Editor's Note: Jade Esteban Estrada is the writer of Glitter Political, a series of articles detailing San Antonio's political scene.
It’s an early Wednesday morning and I’m sitting across from Jacqueline “Jackie” Valdés, Democratic judicial candidate for the 386th Juvenile District Court, at the offices of Viva Politics. We’re only steps away from the Bexar County Democratic Party’s new headquarters on Fredericksburg Road. She’s wearing a beige wool sweater that complements her light brown hair and expressive hazel eyes.
Her demeanor is surprisingly serene for someone who recently launched her first campaign for public office.
Valdés is challenging incumbent Arcelia Treviño in the March 3 primary. Valdés says the sitting judge’s irregular attendance on scheduled court proceedings has left her no choice but to run.
When contacted for comment, Treviño said via a social media message that she’s “not quite sure why this prosecutor who was assigned to my court for a limited time in 2019” would make allegations about her attendance.
“When you are ready to write a story about my judicial work in the 386th District Court since elected, please feel to contact me,” she added.
While Valdés, 39, is new to campaigning, she’s not new to juvenile justice.
She began practicing juvenile law in the Bexar County District Attorney’s Office in 2008. After a three-year intermittence in private practice, she rejoined the DA’s office in 2015. Currently, she serves as an assistant district attorney for the Juvenile Court.
Treviño defeated the highly endorsed GOP candidate Laura Parker as part of the 2016 Democratic sweep of local court races. Most Democrats rejoiced in the victories — a wide concession in light of Hillary Clinton’s loss in the presidential election — but in Valdés’ view, Treviño didn’t have enough juvenile court experience, even though she hoped the new judge would rise to the occasion.
But, this year, Valdés began hearing that Treviño wasn’t coming into work regularly. In May, Valdés was assigned to the court.
“I finally saw [her recurring absences] for myself,” she says. “It was disappointing to see that the one person who was supposed to be making the decision in court was clearly not dedicated and not accountable to the position.”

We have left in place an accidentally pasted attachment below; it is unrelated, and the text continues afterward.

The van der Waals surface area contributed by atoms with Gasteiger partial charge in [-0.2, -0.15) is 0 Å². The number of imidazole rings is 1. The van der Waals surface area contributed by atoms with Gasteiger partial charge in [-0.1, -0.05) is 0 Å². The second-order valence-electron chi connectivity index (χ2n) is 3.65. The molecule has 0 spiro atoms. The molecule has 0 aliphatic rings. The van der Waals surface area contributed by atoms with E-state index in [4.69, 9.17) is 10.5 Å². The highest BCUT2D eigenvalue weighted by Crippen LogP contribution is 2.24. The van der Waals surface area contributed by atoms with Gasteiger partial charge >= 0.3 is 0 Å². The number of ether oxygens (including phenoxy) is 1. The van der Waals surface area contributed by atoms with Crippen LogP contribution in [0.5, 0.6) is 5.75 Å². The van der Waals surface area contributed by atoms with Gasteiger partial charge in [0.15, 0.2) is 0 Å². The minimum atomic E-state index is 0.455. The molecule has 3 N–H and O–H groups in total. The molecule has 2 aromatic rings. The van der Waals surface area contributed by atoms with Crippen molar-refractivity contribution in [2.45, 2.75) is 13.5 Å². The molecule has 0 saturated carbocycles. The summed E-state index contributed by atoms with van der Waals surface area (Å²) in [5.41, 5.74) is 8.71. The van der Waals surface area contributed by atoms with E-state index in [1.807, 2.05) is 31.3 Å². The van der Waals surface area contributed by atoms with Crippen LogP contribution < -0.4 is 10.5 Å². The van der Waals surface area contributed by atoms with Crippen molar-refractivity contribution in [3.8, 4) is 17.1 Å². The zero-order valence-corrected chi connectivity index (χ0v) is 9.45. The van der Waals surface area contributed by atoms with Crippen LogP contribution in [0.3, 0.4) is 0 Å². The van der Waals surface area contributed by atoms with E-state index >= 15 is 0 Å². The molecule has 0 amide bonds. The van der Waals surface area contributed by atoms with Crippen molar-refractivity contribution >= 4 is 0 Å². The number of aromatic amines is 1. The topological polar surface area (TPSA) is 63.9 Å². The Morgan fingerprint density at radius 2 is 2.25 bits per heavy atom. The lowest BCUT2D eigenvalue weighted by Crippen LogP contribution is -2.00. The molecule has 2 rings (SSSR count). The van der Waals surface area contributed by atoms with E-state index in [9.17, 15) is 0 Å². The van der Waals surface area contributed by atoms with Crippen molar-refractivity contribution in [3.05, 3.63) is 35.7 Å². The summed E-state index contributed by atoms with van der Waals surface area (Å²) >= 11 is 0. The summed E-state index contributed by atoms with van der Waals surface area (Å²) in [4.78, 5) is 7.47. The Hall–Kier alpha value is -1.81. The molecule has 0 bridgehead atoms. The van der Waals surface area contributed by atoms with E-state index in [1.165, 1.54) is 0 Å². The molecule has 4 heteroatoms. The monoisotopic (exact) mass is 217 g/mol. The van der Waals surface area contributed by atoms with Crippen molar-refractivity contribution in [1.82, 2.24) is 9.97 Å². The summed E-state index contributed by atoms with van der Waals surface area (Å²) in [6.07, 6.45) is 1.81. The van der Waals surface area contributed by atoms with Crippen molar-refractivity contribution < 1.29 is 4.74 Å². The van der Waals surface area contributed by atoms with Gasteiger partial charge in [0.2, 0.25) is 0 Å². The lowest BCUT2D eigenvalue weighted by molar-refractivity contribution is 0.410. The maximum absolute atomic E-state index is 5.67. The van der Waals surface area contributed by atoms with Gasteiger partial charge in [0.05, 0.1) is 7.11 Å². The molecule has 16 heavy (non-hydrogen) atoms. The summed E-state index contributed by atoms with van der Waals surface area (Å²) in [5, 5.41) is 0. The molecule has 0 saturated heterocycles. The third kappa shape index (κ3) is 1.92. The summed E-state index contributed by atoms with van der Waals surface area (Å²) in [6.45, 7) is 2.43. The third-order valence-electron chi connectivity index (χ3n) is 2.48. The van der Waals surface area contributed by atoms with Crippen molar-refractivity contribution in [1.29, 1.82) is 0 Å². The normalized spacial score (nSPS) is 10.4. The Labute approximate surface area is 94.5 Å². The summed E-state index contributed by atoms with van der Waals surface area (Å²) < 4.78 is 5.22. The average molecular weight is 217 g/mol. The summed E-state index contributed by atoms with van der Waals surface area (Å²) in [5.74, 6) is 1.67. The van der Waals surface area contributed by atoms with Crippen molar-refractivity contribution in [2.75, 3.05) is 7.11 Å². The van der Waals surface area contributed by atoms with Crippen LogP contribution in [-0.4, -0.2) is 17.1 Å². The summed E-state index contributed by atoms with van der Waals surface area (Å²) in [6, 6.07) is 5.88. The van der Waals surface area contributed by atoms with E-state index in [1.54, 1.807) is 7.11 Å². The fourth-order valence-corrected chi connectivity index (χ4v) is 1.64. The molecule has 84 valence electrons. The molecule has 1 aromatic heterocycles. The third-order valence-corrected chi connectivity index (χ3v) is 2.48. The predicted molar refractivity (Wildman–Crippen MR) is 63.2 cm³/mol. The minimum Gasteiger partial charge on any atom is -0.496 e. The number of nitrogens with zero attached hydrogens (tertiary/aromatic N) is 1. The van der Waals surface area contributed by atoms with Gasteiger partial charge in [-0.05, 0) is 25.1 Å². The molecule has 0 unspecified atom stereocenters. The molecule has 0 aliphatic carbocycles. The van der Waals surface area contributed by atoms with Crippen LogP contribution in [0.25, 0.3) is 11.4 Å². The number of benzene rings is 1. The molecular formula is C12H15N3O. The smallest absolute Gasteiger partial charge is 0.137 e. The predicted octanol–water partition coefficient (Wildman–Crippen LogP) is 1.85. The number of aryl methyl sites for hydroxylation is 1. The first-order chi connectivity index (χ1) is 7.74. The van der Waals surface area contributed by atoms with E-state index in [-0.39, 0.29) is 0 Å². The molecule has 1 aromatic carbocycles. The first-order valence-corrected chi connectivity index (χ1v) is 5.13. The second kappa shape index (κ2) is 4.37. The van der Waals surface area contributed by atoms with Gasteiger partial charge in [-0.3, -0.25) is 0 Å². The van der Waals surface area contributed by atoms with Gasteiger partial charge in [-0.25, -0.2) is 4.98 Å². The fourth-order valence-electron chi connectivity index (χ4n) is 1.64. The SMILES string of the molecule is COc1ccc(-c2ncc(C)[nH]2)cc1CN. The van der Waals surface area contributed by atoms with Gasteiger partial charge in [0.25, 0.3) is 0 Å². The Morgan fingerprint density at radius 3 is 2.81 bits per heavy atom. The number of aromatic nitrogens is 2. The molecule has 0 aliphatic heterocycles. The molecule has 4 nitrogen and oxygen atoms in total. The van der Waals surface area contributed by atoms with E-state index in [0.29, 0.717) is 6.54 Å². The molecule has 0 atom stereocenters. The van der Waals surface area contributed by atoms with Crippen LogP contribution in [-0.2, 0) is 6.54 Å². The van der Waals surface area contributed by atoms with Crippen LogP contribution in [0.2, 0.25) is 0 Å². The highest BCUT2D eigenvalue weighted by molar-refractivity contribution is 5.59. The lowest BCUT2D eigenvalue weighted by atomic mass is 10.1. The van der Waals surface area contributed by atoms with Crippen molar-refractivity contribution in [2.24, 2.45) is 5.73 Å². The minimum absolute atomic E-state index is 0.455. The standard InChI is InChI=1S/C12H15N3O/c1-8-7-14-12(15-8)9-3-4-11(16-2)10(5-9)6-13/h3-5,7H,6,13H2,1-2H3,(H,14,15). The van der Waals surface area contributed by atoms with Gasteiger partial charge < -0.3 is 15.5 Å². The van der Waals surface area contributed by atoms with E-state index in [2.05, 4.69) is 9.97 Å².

In August, Valdés decided to run against Treviño.
Valdés is married, works full-time and is a mother of five children, ages 5 to 19, so the life-altering decision took much deliberation, although she had a clear idea of what the job entails.
After all, Valdés mother, Maria Teresa Herr, was the district judge for the 186th Criminal District Court from 2002-2014. Her late father did political consulting work.
Growing up, Valdés had a knack for numbers and thought she would eventually become a math teacher. But, after earning her B.A. in mathematics from Trinity University, she opted for a switch and enrolled in the St. Mary’s University School of Law.
It was when she began work in the juvenile section of the DA’s office that everything seemed to click, both personally and professionally.
“It just answered every need that I had,” she says. “I’m with kids at work who really need direction, and I get to be around kids at home, so I feel full in that respect.”
Like many in the judicial community, Valdés doesn’t feel political affiliation should have any bearing on her work.
“I don’t want to say that I’m not a Democrat, or that those are not my ideals, but I don’t think that that bleeds into decisions that are made on the bench,” she says.
That’s especially true on the juvenile bench, because “the best interests of the child have nothing to do with whether the judge on the bench is a Democrat or a Republican.”
Arguably, Valdés’ close relationship with her mother offers her the advantage of a daily mentorship with a retired district judge who still visits the court from time to time.
“She’s always ready to be helpful in any way she can,” Valdés adds with a smile.
Valdés remembers being in first grade when her mother took the bar exam.
“She was so excited. I learned from her and watched her study,” she says. “We talked about the law all the time at home. She laid the foundation for a lot of what’s really possible.”
Valdés says time management is essential in her household. Her day starts with running and attending a gym class at 4:30 a.m. She credits her husband, Ed Valdés, who’s also an attorney, with helping keep the family on track.
“We manage to make it work,” she says.
Despite her family connection to the bench, Valdés says she never considered running for judge. She recalls her mom winning her seat by 93 votes after a lengthy recount — a memory that still brings a sense of unease.
“It’s not about me,” Valdés says with conviction. “It’s about what is happening right now in that court, [which] is very disappointing and, in my opinion, unacceptable. We need a judge on that bench that’s dedicated to juvenile justice, that’s accountable to this community and does what they say they’re going to do.”
Valdés adds that she would have supported any qualified candidate — regardless of party affiliation — willing to challenge Treviño. However, no one else stepped up.
“My mom kept telling me, ‘There’s going to come a day when you aren’t going to feel like you have a choice. Just trust me. I know that day is going to come for you,’” she says. “And that day really did come. The day came when I sat in court and watched what was going on and decided this was totally unacceptable.”
She pauses, then opens her palms towards me.
“And so here I am.”
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